Another bad habit that many players have is immense amounts of unit queuing. Yes, you are spending resources, but it is not being spent efficiently. You make absolutely no returns on unit production until those units are actually made. Filling a unit queue right as or before a fight starts means those are units you could’ve already had. How? By making more unit producing buildings. Learning how many unit producing buildings you can have per base is difficult to learn, precise amounts can only come from experience.
Using Protoss as an example: A single mineral line can support roughly 3 Gateways running full time with minimal ‘teching’ (unlocking upgrades or new units). It can support 2 with heavy tech investments and it can barely support 4 Gateways with absolutely no tech investment. Running 4 Gateways usually ends in disastrous results for the Protoss player unless the opponent is quickly killed or there are no tech investments left to make. This is because if the opponent can get severely ahead in tech, the Protoss is at a significant disadvantage due to a lack of viable options.
If you have resources piling up, you have two options: make more unit producing buildings or expand and then making more unit producing buildings. Being choked on unit production is an easy way to lose after trading armies with your opponent. Having too many buildings is better than not having enough.
There are two ways of losing via smaller army: not having enough or not spending enough resources. Both of these are easily avoidable.
Now that we’ve covered resource management, we continue onto build orders.
Learn build orders.
Build orders are a prearranged order in which you construct your buildings. Good build orders are those that everyone uses; they are cookie cutter. Now, some might rant about how cookie cutter builds destroy innovation and creative play. No! Build orders allow innovation and creative play to be efficient. They are cookie cutter for a reason, because they are the most effective openings in regards to resources and time. Starcraft and Starcraft 2 are battles of resources, but they’re also battles for time. A few seconds difference can change the entire game through a delayed unit, a building, or an entire expansion. Many openings trade time for resources or resources for time. Time creates advantages in tech, resources, or army size.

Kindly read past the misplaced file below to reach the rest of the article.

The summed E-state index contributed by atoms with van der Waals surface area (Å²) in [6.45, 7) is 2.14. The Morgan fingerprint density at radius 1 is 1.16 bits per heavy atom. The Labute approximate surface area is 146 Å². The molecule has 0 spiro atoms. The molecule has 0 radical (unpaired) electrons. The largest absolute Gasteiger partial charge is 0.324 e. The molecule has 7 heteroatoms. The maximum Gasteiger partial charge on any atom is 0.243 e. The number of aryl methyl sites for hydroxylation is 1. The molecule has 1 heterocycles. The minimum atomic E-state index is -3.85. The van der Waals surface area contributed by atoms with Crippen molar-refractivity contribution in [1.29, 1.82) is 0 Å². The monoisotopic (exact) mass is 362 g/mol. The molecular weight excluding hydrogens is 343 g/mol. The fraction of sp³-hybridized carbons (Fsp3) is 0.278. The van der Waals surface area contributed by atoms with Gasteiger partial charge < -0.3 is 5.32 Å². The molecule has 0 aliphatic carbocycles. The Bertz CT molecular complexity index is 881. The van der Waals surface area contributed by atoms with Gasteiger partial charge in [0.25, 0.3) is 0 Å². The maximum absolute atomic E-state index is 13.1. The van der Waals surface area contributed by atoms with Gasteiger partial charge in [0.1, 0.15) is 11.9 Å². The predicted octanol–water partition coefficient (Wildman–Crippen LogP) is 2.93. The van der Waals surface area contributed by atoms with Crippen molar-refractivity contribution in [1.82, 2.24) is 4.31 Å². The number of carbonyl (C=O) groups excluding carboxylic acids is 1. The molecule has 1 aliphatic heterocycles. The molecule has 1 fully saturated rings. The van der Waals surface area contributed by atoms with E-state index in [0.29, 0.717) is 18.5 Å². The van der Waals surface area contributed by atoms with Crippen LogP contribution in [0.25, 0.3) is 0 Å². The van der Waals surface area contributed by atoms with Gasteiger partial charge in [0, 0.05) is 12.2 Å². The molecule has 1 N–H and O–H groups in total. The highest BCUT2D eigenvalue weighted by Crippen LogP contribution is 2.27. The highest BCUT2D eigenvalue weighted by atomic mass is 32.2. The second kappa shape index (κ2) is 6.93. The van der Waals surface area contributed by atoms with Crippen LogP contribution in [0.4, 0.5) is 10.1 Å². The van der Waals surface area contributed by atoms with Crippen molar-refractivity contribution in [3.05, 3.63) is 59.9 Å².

Learning build orders is more difficult in Starcraft 2 because it’s so new, not everything has been discovered or tested. It’s your job now to create, adopt, or steal build orders that are the most efficient. Constructing a building 5 seconds earlier than normal can lead to enormous advantages but not learning or refining build orders can lead to constructing buildings later than necessary!
For Starcraft 2, there are two ways to create the opening Pylon as Protoss. You can either make it at 9 supply and have it finish at 10 so you can Chrono Boost or you can cut an early Probe to create a Pylon at 8 and Chrono Boost the 9th Probe immediately. The difference between these builds provides a difference of about a second in the first Gateway, so this is an extreme example. I myself enjoy placing the Pylon at 8.
The difference between a solid and shaky build order can mean living or dying during the early game.
Don’t play blindly, scout often.